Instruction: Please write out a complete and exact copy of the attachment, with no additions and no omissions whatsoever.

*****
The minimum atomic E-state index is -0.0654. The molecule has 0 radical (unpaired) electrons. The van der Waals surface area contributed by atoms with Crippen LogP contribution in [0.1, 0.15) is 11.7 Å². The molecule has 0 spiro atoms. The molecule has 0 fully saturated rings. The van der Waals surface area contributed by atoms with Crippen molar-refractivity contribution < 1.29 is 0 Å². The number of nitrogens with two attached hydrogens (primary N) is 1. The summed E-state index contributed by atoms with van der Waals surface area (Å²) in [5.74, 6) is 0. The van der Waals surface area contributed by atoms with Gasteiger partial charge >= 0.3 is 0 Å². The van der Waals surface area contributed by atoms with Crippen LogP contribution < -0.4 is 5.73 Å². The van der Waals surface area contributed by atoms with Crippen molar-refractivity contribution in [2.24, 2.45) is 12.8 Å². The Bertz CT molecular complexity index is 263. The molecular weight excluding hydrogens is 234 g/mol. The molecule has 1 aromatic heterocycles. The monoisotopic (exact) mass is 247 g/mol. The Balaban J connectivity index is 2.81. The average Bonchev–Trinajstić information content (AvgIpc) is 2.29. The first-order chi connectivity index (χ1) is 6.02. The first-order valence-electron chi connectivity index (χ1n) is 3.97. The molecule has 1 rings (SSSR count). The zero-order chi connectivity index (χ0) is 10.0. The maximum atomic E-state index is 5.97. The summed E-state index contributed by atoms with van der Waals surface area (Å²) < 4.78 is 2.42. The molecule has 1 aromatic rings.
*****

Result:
The minimum atomic E-state index is -0.0654. The molecule has 0 radical (unpaired) electrons. The van der Waals surface area contributed by atoms with Crippen LogP contribution in [0.1, 0.15) is 11.7 Å². The molecule has 0 spiro atoms. The molecule has 0 fully saturated rings. The van der Waals surface area contributed by atoms with Crippen molar-refractivity contribution < 1.29 is 0 Å². The number of nitrogens with two attached hydrogens (primary N) is 1. The summed E-state index contributed by atoms with van der Waals surface area (Å²) in [5.74, 6) is 0. The van der Waals surface area contributed by atoms with Gasteiger partial charge >= 0.3 is 0 Å². The van der Waals surface area contributed by atoms with Crippen LogP contribution < -0.4 is 5.73 Å². The van der Waals surface area contributed by atoms with Crippen molar-refractivity contribution in [2.24, 2.45) is 12.8 Å². The Bertz CT molecular complexity index is 263. The molecular weight excluding hydrogens is 234 g/mol. The molecule has 1 aromatic heterocycles. The monoisotopic (exact) mass is 247 g/mol. The Balaban J connectivity index is 2.81. The average Bonchev–Trinajstić information content (AvgIpc) is 2.29. The first-order chi connectivity index (χ1) is 6.02. The first-order valence-electron chi connectivity index (χ1n) is 3.97. The molecule has 1 rings (SSSR count). The zero-order chi connectivity index (χ0) is 10.0. The maximum atomic E-state index is 5.97. The summed E-state index contributed by atoms with van der Waals surface area (Å²) < 4.78 is 2.42. The molecule has 1 aromatic rings.